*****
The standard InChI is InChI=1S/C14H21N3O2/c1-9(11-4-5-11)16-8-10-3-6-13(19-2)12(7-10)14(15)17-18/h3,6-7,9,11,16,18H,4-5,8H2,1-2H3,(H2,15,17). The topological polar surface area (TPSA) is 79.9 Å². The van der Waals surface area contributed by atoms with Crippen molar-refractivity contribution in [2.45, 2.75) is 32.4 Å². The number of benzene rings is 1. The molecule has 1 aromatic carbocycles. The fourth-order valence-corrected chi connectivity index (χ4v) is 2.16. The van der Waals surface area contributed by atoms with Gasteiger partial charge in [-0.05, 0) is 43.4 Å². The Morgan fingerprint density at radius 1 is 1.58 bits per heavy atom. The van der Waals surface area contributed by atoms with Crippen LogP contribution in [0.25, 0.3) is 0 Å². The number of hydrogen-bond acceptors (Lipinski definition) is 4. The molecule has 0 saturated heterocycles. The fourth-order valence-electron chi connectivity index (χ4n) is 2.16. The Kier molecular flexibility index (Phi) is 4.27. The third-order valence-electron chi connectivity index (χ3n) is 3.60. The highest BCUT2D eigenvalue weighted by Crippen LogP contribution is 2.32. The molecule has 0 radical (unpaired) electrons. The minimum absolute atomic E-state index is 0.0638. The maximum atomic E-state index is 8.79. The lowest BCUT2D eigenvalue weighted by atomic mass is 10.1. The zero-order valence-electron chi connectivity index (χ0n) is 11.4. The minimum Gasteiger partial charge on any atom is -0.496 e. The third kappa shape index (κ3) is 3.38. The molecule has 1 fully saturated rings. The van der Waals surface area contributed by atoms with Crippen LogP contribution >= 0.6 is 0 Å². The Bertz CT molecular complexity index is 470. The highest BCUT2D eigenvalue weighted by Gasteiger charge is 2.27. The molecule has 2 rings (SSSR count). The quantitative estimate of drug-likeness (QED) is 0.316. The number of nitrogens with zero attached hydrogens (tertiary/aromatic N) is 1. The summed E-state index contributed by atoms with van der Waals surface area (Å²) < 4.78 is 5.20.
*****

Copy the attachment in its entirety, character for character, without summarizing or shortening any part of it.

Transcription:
The standard InChI is InChI=1S/C14H21N3O2/c1-9(11-4-5-11)16-8-10-3-6-13(19-2)12(7-10)14(15)17-18/h3,6-7,9,11,16,18H,4-5,8H2,1-2H3,(H2,15,17). The topological polar surface area (TPSA) is 79.9 Å². The van der Waals surface area contributed by atoms with Crippen molar-refractivity contribution in [2.45, 2.75) is 32.4 Å². The number of benzene rings is 1. The molecule has 1 aromatic carbocycles. The fourth-order valence-corrected chi connectivity index (χ4v) is 2.16. The van der Waals surface area contributed by atoms with Gasteiger partial charge in [-0.05, 0) is 43.4 Å². The Morgan fingerprint density at radius 1 is 1.58 bits per heavy atom. The van der Waals surface area contributed by atoms with Crippen LogP contribution in [0.25, 0.3) is 0 Å². The number of hydrogen-bond acceptors (Lipinski definition) is 4. The molecule has 0 saturated heterocycles. The fourth-order valence-electron chi connectivity index (χ4n) is 2.16. The Kier molecular flexibility index (Phi) is 4.27. The third-order valence-electron chi connectivity index (χ3n) is 3.60. The highest BCUT2D eigenvalue weighted by Crippen LogP contribution is 2.32. The molecule has 0 radical (unpaired) electrons. The minimum absolute atomic E-state index is 0.0638. The maximum atomic E-state index is 8.79. The lowest BCUT2D eigenvalue weighted by atomic mass is 10.1. The zero-order valence-electron chi connectivity index (χ0n) is 11.4. The minimum Gasteiger partial charge on any atom is -0.496 e. The third kappa shape index (κ3) is 3.38. The molecule has 1 fully saturated rings. The van der Waals surface area contributed by atoms with Crippen LogP contribution >= 0.6 is 0 Å². The Bertz CT molecular complexity index is 470. The highest BCUT2D eigenvalue weighted by Gasteiger charge is 2.27. The molecule has 2 rings (SSSR count). The quantitative estimate of drug-likeness (QED) is 0.316. The number of nitrogens with zero attached hydrogens (tertiary/aromatic N) is 1. The summed E-state index contributed by atoms with van der Waals surface area (Å²) < 4.78 is 5.20.